As a design strategist at the Retail Week conference earlier this month, I was fearful of sitting through discussions around backend supply chain and logistics. So, it was hugely inspiring to hear retail heavyweights like Charlie Mayfield of John Lewis, Kris Engskov of Starbucks, Stewart Binnie of Aurora, and Ken Murphy of Boots all placing design and brand thinking centre stage.
The power of design for retailers in current times was championed again and again. As Mayfield of John Lewis spoke of ‘relationship and reputation’ being as important as sales and margin, he persuaded us that retailers who use creativity and design ‘will end up with distinct advantage’. I sat tight, resisting the urge to stand on my chair and cheer.
We heard about social media. Customers aren’t just shopping, they’re talking about shopping, more and more. There is a desire for belonging and association, and in this world Mayfield tells us ‘the power of having a strong brand has never been greater’. I suppressed a whoop.
So why is design so important?
A big challenge for design is to create a consistent customer experience across multiple channels – from store to web to mobile. The customer doesn’t care about industry buzzwords like ‘omni-channel’, they just want to shop the brand, wherever and whenever. Mobile is the one to crack right now, and it’s an interesting one for customer experience because, well, it’s mobile, and frequently used in store. Click and collect is proving popular too. As designers we need to be able to translate brand personality across different media, and seek out opportunities for playful and seamless integration.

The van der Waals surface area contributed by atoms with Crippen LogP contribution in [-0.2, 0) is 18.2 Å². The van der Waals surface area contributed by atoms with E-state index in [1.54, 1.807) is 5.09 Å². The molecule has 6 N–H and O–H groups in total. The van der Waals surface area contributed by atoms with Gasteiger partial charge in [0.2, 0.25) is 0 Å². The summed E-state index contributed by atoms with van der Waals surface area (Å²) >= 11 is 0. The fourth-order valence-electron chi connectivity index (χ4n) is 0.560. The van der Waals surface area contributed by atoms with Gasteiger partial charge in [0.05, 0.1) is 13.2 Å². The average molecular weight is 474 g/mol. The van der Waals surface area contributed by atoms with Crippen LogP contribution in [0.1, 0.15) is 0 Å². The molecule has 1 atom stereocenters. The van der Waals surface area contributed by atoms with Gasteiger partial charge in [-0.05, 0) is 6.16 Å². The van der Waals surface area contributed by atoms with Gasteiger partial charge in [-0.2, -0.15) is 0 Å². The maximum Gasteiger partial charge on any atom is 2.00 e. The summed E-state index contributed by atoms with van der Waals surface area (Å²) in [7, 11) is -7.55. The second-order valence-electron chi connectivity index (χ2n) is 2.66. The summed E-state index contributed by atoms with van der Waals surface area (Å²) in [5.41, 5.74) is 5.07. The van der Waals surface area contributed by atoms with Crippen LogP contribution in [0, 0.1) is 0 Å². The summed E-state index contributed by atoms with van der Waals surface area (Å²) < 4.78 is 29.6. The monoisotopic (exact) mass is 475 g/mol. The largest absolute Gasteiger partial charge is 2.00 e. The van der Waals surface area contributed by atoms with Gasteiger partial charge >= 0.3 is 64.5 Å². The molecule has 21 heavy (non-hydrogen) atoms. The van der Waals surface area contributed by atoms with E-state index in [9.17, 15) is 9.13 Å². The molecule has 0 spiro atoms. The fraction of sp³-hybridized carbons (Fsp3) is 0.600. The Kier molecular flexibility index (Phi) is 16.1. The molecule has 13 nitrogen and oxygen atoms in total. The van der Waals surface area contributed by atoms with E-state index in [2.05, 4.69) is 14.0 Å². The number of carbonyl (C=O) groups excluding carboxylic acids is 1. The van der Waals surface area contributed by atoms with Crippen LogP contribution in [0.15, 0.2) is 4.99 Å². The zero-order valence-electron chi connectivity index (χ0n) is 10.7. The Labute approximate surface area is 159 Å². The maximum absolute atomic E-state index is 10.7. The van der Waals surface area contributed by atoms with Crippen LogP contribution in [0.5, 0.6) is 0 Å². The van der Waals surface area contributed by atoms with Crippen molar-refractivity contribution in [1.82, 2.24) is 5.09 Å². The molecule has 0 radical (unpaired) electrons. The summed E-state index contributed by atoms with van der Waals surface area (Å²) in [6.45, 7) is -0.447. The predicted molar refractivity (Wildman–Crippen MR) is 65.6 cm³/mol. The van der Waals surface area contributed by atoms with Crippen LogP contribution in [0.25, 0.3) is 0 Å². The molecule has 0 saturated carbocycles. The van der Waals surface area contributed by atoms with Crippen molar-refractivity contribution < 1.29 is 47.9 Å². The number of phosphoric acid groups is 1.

A great shopping experience helps. But with online shopping, we’ve seen price comparison, and the reduction of products to commodities. In defence, we have the own-brand. Peter Ruis, buying and brand director at John Lewis Partnership believes in ‘beautiful products’ and a ‘culture of innovation’ in own-brand. It’s is an exciting area for design right now. Exclusive and own-brand products can reinforce a retailer’s brand values, and complement branded merchandise to provide choice. But most of all, they’re unique to the store. Capture a customer’s heart with a product and you form a much stronger bond with them as a retailer.
Most of all we were reminded of the importance of listening to and understanding the customer, rather than being driven by technology. Of course, text-book stuff. But it’s branding and design that creatively makes sense of that understanding, and turns it into something with real commercial clout. So perhaps it’s no wonder that retailers are looking to design right now to help them compete.
Emily Penny is brand planner at Together Design. Twitter @together_design